- This is Part Two of Three of a Series of Articles on Islamic Christology
The controversy about the Christology of Christ is the major difference between Islam and Christianity. This difference keeps the followers of the two religions apart. Muslims look at Jesus Christ as a great prophet of God and love and respect him as much as they love and respect Abraham, Moses and Muhammad. Christians on the other hand consider Jesus as God or Son of God, a concept that Muslims cannot accept. Islam teaches that Jesus never made such a claim for himself. In fact all the cardinal doctrines of Christianity that are rejected by Islam center on the personality of Jesus. Some of the important ones are:
Jesus as the Second Person in the The Trinity
Though questioned by some groups within the pale of Christianity, the concept of the Trinity has strong biblical support.
This doctrine does not suggest, as is alleged by non-Trinitarians, a tri-theistic construct of God. It simply affirms that there are three distinct persons (i.e., the Father, Son, and Holy Spirit), yet all are one in essence. In other words, while the Father, Son, and Holy Spirit sustain distinct relationships to one another, they share the same divine nature.
In this regard, Christianity and Islam are firmly opposed to one another. Unlike the monotheism of Christianity that allows for a plurality within the divine essence, Islam condemns such a pluralistic concept of God.
The Quran cautions the “people of the book” (i.e., Christians) against calling God “Trinity” for “God is only one God” (Q 4:171). And according to Q 5:73:
“They surely disbelieve who say: Lo! Allah is the third of three; when there is no God save the One God. If they desist not from so saying a painful doom will fall on those of them who disbelieve.”
It should also be noted that Christian doctrine does not present a composite divine being. On the contrary, they affirm the undivided unity of the divine essence. The Muslim writer Suzanne Haneef misrepresents Christian belief on this issue as holding to a deity in ‘three parts’, to which she responds:
‘God is not like a pie or an apple which can be divided into three thirds which form one whole’.
Christians would heartily agree with her on this point; the problem for Haneef is that we do not believe that God is in three parts. There is one unique divine essence. The Quran misunderstands Christian doctrine on the triune nature of God, and this in itself indicates that the Muslim holy book; the Quran, is fallible, and thus not divine inspiration, since it does not even come close to revealing the Trinity as taught in the Bible nor as understood by Orthodox Christianity at the time of Muhammad during the 7th century AD.
Of course, the Quran not only misconceives the nature of the Trinity, it misconstrues the identity of the persons: it presents us with three deities – Allah, Mary and Jesus – as we read in Q 5:116:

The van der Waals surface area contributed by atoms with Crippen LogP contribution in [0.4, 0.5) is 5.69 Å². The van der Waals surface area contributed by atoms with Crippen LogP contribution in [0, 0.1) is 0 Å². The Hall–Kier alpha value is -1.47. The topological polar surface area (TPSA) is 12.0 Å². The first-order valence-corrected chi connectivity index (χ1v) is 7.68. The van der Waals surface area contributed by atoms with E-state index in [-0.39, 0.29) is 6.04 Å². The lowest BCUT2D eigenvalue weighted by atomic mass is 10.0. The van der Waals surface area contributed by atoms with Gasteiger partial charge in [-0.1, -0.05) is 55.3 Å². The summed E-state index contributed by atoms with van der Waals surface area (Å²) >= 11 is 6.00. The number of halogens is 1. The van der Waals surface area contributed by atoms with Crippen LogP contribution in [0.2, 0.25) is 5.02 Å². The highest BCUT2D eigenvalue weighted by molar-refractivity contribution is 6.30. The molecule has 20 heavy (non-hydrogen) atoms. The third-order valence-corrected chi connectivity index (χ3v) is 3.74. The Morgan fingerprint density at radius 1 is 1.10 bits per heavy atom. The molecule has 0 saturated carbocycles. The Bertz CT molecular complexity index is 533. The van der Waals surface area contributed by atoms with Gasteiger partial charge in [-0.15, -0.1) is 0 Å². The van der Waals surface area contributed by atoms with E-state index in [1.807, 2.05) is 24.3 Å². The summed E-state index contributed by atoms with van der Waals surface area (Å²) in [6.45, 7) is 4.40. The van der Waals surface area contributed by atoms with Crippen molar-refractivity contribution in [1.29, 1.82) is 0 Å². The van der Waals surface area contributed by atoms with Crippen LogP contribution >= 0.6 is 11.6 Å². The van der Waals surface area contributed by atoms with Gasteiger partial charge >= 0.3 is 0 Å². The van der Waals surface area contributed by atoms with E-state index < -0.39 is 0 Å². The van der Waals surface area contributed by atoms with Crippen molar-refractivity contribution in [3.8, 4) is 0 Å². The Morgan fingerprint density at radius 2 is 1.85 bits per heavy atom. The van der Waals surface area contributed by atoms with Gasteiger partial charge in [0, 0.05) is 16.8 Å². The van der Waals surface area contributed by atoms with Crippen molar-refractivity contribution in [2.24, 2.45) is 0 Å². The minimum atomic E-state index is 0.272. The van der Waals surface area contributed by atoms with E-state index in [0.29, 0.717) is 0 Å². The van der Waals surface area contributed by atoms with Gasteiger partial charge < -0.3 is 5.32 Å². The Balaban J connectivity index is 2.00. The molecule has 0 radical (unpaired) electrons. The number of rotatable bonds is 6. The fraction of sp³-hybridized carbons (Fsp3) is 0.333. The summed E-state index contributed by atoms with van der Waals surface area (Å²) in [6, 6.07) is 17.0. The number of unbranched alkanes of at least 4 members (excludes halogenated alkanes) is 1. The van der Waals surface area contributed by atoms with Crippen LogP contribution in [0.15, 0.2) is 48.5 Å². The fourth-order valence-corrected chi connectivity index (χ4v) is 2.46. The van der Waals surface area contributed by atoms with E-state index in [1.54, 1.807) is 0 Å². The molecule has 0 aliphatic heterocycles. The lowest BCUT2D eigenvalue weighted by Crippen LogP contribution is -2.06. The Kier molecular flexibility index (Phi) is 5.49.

‘‘And behold! Allah will say: ‘O Jesus the son of Mary! Didst thou say unto men, take me and my mother for two gods beside Allah?’”
Again, this presents a picture of a divided divine essence that Christians deny. We do not believe that Jesus was a separate deity from the Father; still less do Christians believe that Mary was a member of the Trinity. Based on Matthew 28:19 and 2 Corinthians 13:14, Christians believe that the Holy Spirit, rather than Jesus, is ‘the third’ of three (more exactly, of the ‘three-in-one’); Jesus is also represented as the second person of the Trinity.
The Deity of Jesus
Consistent with Islam’s repudiation of the Trinitarian idea of God, the Quran, though it exalts Jesus in many particulars, explicitly denies the deity of Jesus. While the Quran acknowledges that Jesus was a miraculous “sign” and divine “blessing”, (Q 19:21), Islamic Christology is totally devoid of divine content.
Since God’s transcendent glory prohibits his begetting a son, the Quran presents Jesus only as the “son of Mary,” not as the Son of God (Q 4:171). Rather than possessing the divine nature as in biblical Christology, (Philippians 2:8-12; Colossians 1:18), the Quranic Jesus “was only a creature” (Q 43:59) brought into existence by God’s creative word (Q 3:42-52). Islam’s view of Jesus demonstrates the vast difference between it and Christianity. And, far from being a peripheral issue, the deity of Jesus is an essential tenet of Christianity. Thus, while Christianity and Islam share a common monotheistic belief, there is no resolving their christological differences as they stand.
Furthermore, since the Lord Jesus retains his human nature forever, eternally existing as the God-man, as well as being man’s ultimate head and representative before God, he remains forever subject to the Father. (Cf. 1 Corinthians 15:20-23, 45-49; 1 Timothy 2:5-6.)
There are also several lines of evidence in Scripture, which converge to prove that the Biblical writers regarded Jesus as human, but as more than human as well. They considered him divine. John says he was divine and God (John 1:1). Paul says he is the “very form of God” (Philippians 2:6) as well as our great God and savior (Titus 2:13). He is referred to as Lord, (Matthew 2:43-45), Yahweh,(cf. Romans 10:9, 13 and Joel 2:32) as well as the King of Kings (a designation a Jew such as John would only give to God himself (Revelation 19:16). He does the works of God, including creating (John 1:3; Col. 1:15-20), sustaining (Hebrews 1:3-4), saving (Matthew 1:23), raising the dead (John 5:25); judging (John 5:27), sending the Spirit (a work assigned to the Father as well. See John 14:26; 15:26), and building his church (Matthew 16:18). He accepts, as God himself does, worship from all men (Matthew 14:33) and angels (Hebrews 1:6), and someday all men will bow to him (something only God accepts) Philippians 2:10, Isaiah 45:23).
Jesus is ‘Word made Flesh’
Since the testimony of the New Testament writers is that Jesus is the Word of God (who is God) become flesh, Muslims have asserted that the message of Christ has been corrupted. Hence, what we have in the New Testament documents are words attributed to Jesus, but never uttered by him. Yet, owing to the fact that nearly 25,000 manuscripts of the Bible, thousands of archaeological findings, as well as extra-biblical documents have proven beyond any reasonable doubt that the Bible provides accurate, eyewitness accounts on Jesus’ deeds and life, Muslims have tried to find another way to discredit Christ’s divinity.
Once again this argument is unfounded since if the title was given solely to imply the creation of Jesus, then as suggested that Adam should also be called the Word of God. Yet nowhere in the Quran, or Hadith for that matter, is Adam ever referred to by such a title. This illustrates quite conclusively that the title, when applied to Christ means much more than what Muslims would have Christians believe. We are then logically forced to arrive at the same conclusion that the Apostle John comes to in the prologue of his gospel; namely that Jesus, being the eternal Word of God, is the complete manifestation of the Godhead in human form and the ultimate and final revelation of divinity (John 1:1-3, 14, 18).